Denver Cop Fired for Driving Personal Car 143 MPH While Drunk — Thoughts on Speeding

I guess this happened quite a while back but it’s in the news now because he’s trying to get his job back. Saying he was drunk might be an overstatement. BAC was .089, but that’s drunk only if you ignore that the legal limit is the result of politics and not science. Many people are impaired very little or maybe not at all at that level of alcohol in their blood. Plus, the method of determining blood alcohol content from breath alcohol content doesn’t take into account differences between individuals and other factors, so while he was legally drunk, he may not have been drunk in fact.

But 143 mph is darn fast. I know the road well that he was on. The speed limit is 55 mph and there are several cross streets controlled by stop signs and traffic lights. The speed limit drops to 45 mph about 500 feet from each intersection. At 143 mph a vehicle covers 230 feet per second.

One online stopping distance calculator I found predicted that it takes 854 feet to stop at that speed, all things being normal. If alcohol slowed this guy’s reaction time by one-half second the distance could be another 120 feet or about 970 feet needed to stop, and that would be a panic stop. Due to the possibility of cross traffic a real nasty crash could have occurred that night. Apparently it was late at night when he was caught by the state patrol, after passing a state patrolmen! If I might be slightly over the speed limit I never roar up behind another vehicle for the very reason that you can’t tell who or what it is until you are right on it. To do that when you’ve been drinking and running 88 miles over the speed limit seems to be deserving of the reckless driving charge he got in addition to the DUI.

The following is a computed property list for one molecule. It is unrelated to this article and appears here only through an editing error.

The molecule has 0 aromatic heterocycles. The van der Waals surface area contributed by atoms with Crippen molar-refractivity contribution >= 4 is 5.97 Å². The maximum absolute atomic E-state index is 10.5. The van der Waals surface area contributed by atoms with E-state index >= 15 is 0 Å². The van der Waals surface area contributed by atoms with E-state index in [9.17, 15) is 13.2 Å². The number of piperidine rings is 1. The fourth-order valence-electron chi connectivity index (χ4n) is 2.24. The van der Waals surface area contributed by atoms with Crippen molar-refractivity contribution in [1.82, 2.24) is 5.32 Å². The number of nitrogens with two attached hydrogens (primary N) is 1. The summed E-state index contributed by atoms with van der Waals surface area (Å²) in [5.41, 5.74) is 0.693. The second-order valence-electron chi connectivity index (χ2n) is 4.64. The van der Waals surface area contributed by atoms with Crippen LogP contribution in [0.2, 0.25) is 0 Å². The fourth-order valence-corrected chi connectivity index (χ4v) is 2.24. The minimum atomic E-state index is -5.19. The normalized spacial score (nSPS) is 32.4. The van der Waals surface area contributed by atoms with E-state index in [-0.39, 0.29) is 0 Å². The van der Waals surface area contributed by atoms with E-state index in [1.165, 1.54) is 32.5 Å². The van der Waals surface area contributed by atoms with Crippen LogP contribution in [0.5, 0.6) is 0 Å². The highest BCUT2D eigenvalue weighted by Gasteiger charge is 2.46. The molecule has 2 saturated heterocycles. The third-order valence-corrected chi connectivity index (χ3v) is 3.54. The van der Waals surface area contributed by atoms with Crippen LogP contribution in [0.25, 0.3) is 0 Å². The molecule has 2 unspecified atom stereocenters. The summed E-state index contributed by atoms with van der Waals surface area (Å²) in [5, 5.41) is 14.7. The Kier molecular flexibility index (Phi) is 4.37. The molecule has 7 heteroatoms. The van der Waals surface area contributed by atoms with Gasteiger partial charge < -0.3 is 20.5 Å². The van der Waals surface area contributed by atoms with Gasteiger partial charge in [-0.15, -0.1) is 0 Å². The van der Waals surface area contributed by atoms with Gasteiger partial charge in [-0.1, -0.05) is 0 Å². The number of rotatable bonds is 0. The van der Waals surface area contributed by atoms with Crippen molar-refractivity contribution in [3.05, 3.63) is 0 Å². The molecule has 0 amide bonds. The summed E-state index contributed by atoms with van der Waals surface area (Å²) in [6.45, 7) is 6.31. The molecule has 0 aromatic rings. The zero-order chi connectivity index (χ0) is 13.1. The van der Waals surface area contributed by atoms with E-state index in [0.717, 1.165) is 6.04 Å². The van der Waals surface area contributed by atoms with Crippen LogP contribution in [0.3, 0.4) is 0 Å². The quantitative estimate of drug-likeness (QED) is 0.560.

I must say that speeds over 120 mph are quite a sensation. I’ve never done anything like that in a car, but I did once years ago on my BMW K1200RS motorcycle. That was not on a public highway but on a race track. Whooeee, it was fun. Trouble is, you can’t maintain it very long because no race track is long enough. At least not the one I was on. You could reach a speed of 140 mph and hold it for about 2 seconds before you have to brake hard for the next turn.

I’ve always thought that the one good reason for becoming a cop is to be able to legally drive fast and shoot bad guys, but this cop took it a bit too far.

Postscript:  You have to be almost my age to remember the one year in the past when enterprising speeders could get away clean.  That was when the first good radar detector came available, the Escort.  Police radar was not yet capable of the “instant on” function they all have nowadays.  That came into being about a year after the Escort Radar Detector hit the market.  K band radar was also not in use at the time, all police radar was X band, which is a stronger signal that travels farther.  Thus, an Escort radar detector offered near absolute protection.  One could sail along at a safe speed that might just happen to be above the posted limit* and get plenty of warning before coming within range of a police car with its radar on.  But within about a year the “instant on” feature became ubiquitous in police cars and speeding became risky again.  I was glad to have that one year, I made some long trips across Wyoming in pretty good time.  What a joy it was too, to get ample warning of the cop around the curve or over the hill, slow down to the  completely unreasonable speed limit, wave a friendly greeting to the nice officer, and stomp on the gas again as soon as I was out of range.  Oh well, now I’m an old guy and I drive slow like most old guys.  Drives Mrs. TeeJaw crazy.

*National 55 mph speed limit, remember that?  It created a nation of speeders and the radar detector industry was born.

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